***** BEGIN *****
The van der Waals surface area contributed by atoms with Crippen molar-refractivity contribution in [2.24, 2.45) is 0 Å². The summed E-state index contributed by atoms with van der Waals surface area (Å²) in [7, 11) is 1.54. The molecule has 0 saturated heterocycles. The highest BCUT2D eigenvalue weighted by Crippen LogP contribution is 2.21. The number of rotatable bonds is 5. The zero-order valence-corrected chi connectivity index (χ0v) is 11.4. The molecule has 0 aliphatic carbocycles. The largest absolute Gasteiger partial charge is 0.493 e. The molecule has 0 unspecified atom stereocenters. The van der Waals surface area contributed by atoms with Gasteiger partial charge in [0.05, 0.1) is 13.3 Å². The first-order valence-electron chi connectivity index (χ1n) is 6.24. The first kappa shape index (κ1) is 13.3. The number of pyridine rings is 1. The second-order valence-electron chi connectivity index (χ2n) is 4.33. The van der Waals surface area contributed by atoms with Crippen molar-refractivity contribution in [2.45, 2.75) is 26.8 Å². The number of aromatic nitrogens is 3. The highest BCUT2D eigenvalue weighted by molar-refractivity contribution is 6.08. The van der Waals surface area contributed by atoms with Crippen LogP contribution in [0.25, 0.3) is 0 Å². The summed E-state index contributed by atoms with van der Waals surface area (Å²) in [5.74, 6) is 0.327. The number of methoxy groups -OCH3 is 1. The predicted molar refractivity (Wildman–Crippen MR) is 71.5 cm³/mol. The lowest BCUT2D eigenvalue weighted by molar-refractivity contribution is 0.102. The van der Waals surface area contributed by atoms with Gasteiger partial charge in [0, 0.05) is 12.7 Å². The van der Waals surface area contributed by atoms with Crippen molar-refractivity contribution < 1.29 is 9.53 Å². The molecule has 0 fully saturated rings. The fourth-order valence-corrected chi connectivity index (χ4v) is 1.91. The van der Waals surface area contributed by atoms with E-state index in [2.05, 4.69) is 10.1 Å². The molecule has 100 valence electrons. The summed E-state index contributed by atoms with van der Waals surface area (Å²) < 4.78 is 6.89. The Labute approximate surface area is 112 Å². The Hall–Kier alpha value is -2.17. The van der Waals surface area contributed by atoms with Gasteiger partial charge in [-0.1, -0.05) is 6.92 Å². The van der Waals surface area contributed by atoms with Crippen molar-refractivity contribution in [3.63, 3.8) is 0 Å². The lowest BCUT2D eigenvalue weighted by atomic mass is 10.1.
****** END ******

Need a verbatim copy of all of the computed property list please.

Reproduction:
The van der Waals surface area contributed by atoms with Crippen molar-refractivity contribution in [2.24, 2.45) is 0 Å². The summed E-state index contributed by atoms with van der Waals surface area (Å²) in [7, 11) is 1.54. The molecule has 0 saturated heterocycles. The highest BCUT2D eigenvalue weighted by Crippen LogP contribution is 2.21. The number of rotatable bonds is 5. The zero-order valence-corrected chi connectivity index (χ0v) is 11.4. The molecule has 0 aliphatic carbocycles. The largest absolute Gasteiger partial charge is 0.493 e. The molecule has 0 unspecified atom stereocenters. The van der Waals surface area contributed by atoms with Gasteiger partial charge in [0.05, 0.1) is 13.3 Å². The first-order valence-electron chi connectivity index (χ1n) is 6.24. The first kappa shape index (κ1) is 13.3. The number of pyridine rings is 1. The second-order valence-electron chi connectivity index (χ2n) is 4.33. The van der Waals surface area contributed by atoms with Crippen molar-refractivity contribution in [2.45, 2.75) is 26.8 Å². The number of aromatic nitrogens is 3. The highest BCUT2D eigenvalue weighted by molar-refractivity contribution is 6.08. The van der Waals surface area contributed by atoms with Crippen LogP contribution in [0.25, 0.3) is 0 Å². The summed E-state index contributed by atoms with van der Waals surface area (Å²) in [5.74, 6) is 0.327. The number of methoxy groups -OCH3 is 1. The predicted molar refractivity (Wildman–Crippen MR) is 71.5 cm³/mol. The lowest BCUT2D eigenvalue weighted by molar-refractivity contribution is 0.102. The van der Waals surface area contributed by atoms with Gasteiger partial charge in [0, 0.05) is 12.7 Å². The van der Waals surface area contributed by atoms with Crippen molar-refractivity contribution < 1.29 is 9.53 Å². The molecule has 0 fully saturated rings. The fourth-order valence-corrected chi connectivity index (χ4v) is 1.91. The van der Waals surface area contributed by atoms with E-state index in [2.05, 4.69) is 10.1 Å². The molecule has 100 valence electrons. The summed E-state index contributed by atoms with van der Waals surface area (Å²) < 4.78 is 6.89. The Labute approximate surface area is 112 Å². The Hall–Kier alpha value is -2.17. The van der Waals surface area contributed by atoms with Gasteiger partial charge in [-0.1, -0.05) is 6.92 Å². The van der Waals surface area contributed by atoms with Crippen molar-refractivity contribution in [3.63, 3.8) is 0 Å². The lowest BCUT2D eigenvalue weighted by atomic mass is 10.1.